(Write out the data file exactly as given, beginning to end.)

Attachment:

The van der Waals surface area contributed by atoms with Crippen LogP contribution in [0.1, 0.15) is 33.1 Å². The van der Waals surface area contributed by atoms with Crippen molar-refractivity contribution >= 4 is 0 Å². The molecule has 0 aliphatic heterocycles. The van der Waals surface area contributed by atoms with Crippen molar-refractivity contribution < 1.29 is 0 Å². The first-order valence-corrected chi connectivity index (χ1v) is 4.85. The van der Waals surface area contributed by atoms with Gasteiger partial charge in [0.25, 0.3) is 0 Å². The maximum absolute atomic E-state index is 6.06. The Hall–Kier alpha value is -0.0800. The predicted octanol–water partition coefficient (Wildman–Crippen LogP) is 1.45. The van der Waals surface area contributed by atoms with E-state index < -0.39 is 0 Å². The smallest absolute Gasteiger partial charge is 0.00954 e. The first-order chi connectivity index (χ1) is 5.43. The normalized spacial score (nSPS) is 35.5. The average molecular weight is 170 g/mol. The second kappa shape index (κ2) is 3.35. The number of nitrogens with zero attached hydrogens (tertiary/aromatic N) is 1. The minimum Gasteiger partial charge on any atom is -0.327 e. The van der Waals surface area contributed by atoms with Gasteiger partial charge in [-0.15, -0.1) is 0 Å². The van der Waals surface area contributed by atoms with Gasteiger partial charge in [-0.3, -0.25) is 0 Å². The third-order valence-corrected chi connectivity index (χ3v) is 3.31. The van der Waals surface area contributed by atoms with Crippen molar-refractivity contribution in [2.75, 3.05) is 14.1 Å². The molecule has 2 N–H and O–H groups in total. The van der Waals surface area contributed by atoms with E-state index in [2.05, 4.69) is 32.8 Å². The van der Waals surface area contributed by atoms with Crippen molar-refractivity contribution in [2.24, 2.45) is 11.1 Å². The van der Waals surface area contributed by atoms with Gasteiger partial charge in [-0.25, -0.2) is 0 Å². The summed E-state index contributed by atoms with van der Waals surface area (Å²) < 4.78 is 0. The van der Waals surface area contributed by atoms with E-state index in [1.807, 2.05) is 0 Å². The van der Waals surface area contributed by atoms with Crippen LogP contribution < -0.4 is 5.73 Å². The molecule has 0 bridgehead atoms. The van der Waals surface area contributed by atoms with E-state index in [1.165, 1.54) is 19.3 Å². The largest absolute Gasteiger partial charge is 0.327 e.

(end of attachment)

The van der Waals surface area contributed by atoms with Crippen LogP contribution in [0.1, 0.15) is 33.1 Å². The van der Waals surface area contributed by atoms with Crippen molar-refractivity contribution >= 4 is 0 Å². The molecule has 0 aliphatic heterocycles. The van der Waals surface area contributed by atoms with Crippen molar-refractivity contribution < 1.29 is 0 Å². The first-order valence-corrected chi connectivity index (χ1v) is 4.85. The van der Waals surface area contributed by atoms with Gasteiger partial charge in [0.25, 0.3) is 0 Å². The maximum absolute atomic E-state index is 6.06. The Hall–Kier alpha value is -0.0800. The predicted octanol–water partition coefficient (Wildman–Crippen LogP) is 1.45. The van der Waals surface area contributed by atoms with E-state index < -0.39 is 0 Å². The smallest absolute Gasteiger partial charge is 0.00954 e. The first-order chi connectivity index (χ1) is 5.43. The normalized spacial score (nSPS) is 35.5. The average molecular weight is 170 g/mol. The second kappa shape index (κ2) is 3.35. The number of nitrogens with zero attached hydrogens (tertiary/aromatic N) is 1. The minimum Gasteiger partial charge on any atom is -0.327 e. The van der Waals surface area contributed by atoms with Gasteiger partial charge in [-0.15, -0.1) is 0 Å². The van der Waals surface area contributed by atoms with Gasteiger partial charge in [-0.3, -0.25) is 0 Å². The third-order valence-corrected chi connectivity index (χ3v) is 3.31. The van der Waals surface area contributed by atoms with Crippen molar-refractivity contribution in [2.75, 3.05) is 14.1 Å². The molecule has 2 N–H and O–H groups in total. The van der Waals surface area contributed by atoms with E-state index in [2.05, 4.69) is 32.8 Å². The van der Waals surface area contributed by atoms with Crippen molar-refractivity contribution in [2.24, 2.45) is 11.1 Å². The van der Waals surface area contributed by atoms with Gasteiger partial charge in [-0.25, -0.2) is 0 Å². The summed E-state index contributed by atoms with van der Waals surface area (Å²) < 4.78 is 0. The van der Waals surface area contributed by atoms with E-state index in [1.807, 2.05) is 0 Å². The van der Waals surface area contributed by atoms with Crippen LogP contribution < -0.4 is 5.73 Å². The molecule has 0 bridgehead atoms. The van der Waals surface area contributed by atoms with E-state index in [1.165, 1.54) is 19.3 Å². The largest absolute Gasteiger partial charge is 0.327 e.